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Anxiety: A Mother and Son Perspective


I have a son with anxiety. I once struggled with understanding this because it is not something I battle. Don't get me wrong, I have the normal situational anxieties but can meditate, pray, do yoga, go for a walk, call a friend, have a convo with the hubs, and I'm fine. This leads me to believe that everyone else can do the same and boom, snap out of it. My belief is wrong.

I have watched one of my children battle anxiety with an intensity that breaks this mom’s heart. Jackson, now 20 years old, has been victim to, sometimes, debilitating anxiety for as long as I can remember.  I remember him vomiting while spending the night at a friends house when he was 5 years old, this was the first sign. Later, playing baseball, which he loved, vomiting before every game. Once on my feet at the sideline. I begged him to quit. He wouldn't. Thank God! He was pushing through the discomfort. We don't grow without it.  

When he was in middle school I would try to bring him to the mall. He would not leave the car. If I tried to force him he would lose his mind in anger. I thought he was ridiculous. I got tired of fighting and stopped trying to make him. He hated going almost anywhere that he didn't plan for himself. I thought he was just selfish. He wasn't, he had, and still has anxiety.

Jackson is unbelievably brilliant. I don't even know how a human can be so smart. He is also ridiculously gorgeous. He literally looks like a mythical creature to me. If I had been as beautiful as he is I would have been out of control with pride, relishing in the attention. Yet for someone with anxiety, the attention is a curse.

A year ago things escalated, and we had to take a deeper look at his anxiety and all that it entails. I went to therapy and told his therapist all the things his dad and I could have done to contribute to his condition. His therapist was shocked that I was pouring all of this out, exposing myself fearlessly. I wanted to fix it. I want my son to be free. I don't care what I have to do, I'll do it to help him. But I can't fix it, nor can I live stuck in guilt about what I could have done differently. The only thing I can offer him is my unconditional love. When he wants to stay away from functions because of his anxiety, I can encourage a different choice but know that it is not my decision. When he refuses to attend church with us because he doesn't like walking into a building filled with nice people expecting him to say hello and engage in conversations, I can understand. When he calls me in a panic over the tiniest thing, I can just be present and know that he is on his own journey. I don't have to express any frustration. But, I'm not totally there yet. I'm trying, learning, growing.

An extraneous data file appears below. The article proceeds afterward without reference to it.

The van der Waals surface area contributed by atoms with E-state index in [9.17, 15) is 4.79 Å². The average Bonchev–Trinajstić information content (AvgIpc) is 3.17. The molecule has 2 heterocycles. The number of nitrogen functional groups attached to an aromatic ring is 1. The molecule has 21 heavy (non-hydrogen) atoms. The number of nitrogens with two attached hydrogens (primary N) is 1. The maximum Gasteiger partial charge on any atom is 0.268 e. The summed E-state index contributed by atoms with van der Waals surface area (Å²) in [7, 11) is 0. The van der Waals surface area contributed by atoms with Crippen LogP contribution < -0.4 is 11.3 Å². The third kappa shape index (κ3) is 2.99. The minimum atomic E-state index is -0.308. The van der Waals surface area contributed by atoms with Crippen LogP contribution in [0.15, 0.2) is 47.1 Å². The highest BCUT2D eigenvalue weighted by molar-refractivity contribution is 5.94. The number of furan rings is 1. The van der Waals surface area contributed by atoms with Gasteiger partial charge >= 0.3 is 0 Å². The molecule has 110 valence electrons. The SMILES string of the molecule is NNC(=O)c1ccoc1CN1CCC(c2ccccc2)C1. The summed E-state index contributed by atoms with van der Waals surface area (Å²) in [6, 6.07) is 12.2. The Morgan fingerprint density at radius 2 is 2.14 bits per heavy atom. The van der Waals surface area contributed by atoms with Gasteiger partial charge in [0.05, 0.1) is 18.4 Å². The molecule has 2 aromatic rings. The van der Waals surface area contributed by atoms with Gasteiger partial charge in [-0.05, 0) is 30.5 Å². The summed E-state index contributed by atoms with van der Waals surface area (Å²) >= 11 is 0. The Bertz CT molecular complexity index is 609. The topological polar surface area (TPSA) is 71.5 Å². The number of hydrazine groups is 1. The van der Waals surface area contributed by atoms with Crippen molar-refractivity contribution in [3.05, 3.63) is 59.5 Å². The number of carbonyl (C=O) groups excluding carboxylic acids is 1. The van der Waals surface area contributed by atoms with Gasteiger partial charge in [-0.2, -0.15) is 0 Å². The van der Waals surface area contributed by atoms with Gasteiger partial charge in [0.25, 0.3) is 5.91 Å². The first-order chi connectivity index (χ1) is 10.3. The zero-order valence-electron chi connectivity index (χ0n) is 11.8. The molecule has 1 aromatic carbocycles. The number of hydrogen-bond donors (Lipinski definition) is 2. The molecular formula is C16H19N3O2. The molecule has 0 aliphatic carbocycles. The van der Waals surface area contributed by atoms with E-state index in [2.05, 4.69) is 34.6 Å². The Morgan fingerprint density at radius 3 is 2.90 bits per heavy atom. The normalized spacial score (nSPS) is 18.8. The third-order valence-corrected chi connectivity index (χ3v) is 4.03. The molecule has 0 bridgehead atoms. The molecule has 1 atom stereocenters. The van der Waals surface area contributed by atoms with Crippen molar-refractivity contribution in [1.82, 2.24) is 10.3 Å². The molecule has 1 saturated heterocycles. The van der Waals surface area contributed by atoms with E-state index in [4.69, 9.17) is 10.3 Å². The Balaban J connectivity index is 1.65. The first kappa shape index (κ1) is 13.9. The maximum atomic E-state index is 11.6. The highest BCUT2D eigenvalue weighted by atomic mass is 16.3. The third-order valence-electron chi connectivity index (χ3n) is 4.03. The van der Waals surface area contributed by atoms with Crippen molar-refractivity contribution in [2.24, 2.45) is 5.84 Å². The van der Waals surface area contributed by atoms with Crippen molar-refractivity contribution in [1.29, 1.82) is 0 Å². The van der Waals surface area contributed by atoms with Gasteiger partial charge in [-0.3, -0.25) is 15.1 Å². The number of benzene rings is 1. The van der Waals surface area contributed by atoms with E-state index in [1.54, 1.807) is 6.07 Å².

I am 100% certain that he will be okay. That he will thrive. This is his cross to bear and he is learning to bear it with grace. This is part of his formation and he will use it to create the life of his dreams knowing that nothing great comes from easy.

I absolutely despise anxiety and the havoc it is wreaking on my sweet child and on so many in his generation, but I love him so much. I pray that one day he doesn't wake up with the feeling of butterflies in his stomach, or the tingles that come when his nervous system is being negatively triggered for no apparent reason. That he finds a deep peace that I'm convinced is available to us all, though not always accessible in the same ways. In the meantime, I will maintain my own peace and never stop praying for Jackson. I will continue to suggest books and podcasts but be okay when he chooses to not read or listen. I will stop thinking that I have the answers to a problem I do not have and let him find his own answers.

I will just love him. Every day. Every hour. Every moment. That is my only job.

Hey, this is Jackson. Yes, Mom is right, anxiety is a terrible. My experience thus far has been generally seen through a vessel with sweaty hands and a racing heart. This has led to a hyper-awareness of my surroundings that is a lot less fun than movies poeticize it be.

Anxiety is such a fickle term today; it’s difficult to detect what people mean by it, given the various ways it can present itself in one’s life. However, for me it has been clear; I think a bizarre amount about everything and anything that my mind is, or can become conscious of. Any thought that arises, I dwell on until, well, nothing happens. With this hyper analytical state comes a surplus of physical manifestations, making my experience distinct from those that just think a lot. For me, this looks like an overactive sympathetic nervous system showing itself through increased heart rate, sweaty hands, sweaty everything, racing thoughts, random flashes of tingling or itchiness, an inability to be fully present, nausea, and a clenched jaw to mask all of this to whomever I’m talking to. Nonetheless, I’m still here and I’m still dominating.

So, here is what helps me:

  • Intense physical activity: I recommend Brazilian Jiu Jitsu, Wrestling, Boxing, or Yoga; Anything you can truly lose yourself in.
  • Any sort of mindfulness practice: I like Vipassana meditation or just an extended focus on the breath.
  • Spending time bonding with other people: This is huge man, huge.
  • Educate yourself: Read the literature surrounding your issue; Basic awareness can bring some peace.

This is Nicole again. When it comes to medication and supplementation, yes, Jackson needs those too. There is no shame in getting help from every source necessary. Find a doctor, therapist, psychiatrist, naturopath, herbalist, whatever you need and figure out what works to help you or your child. It is often a combination of things.

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13 Sep 2017


By Nicole Green

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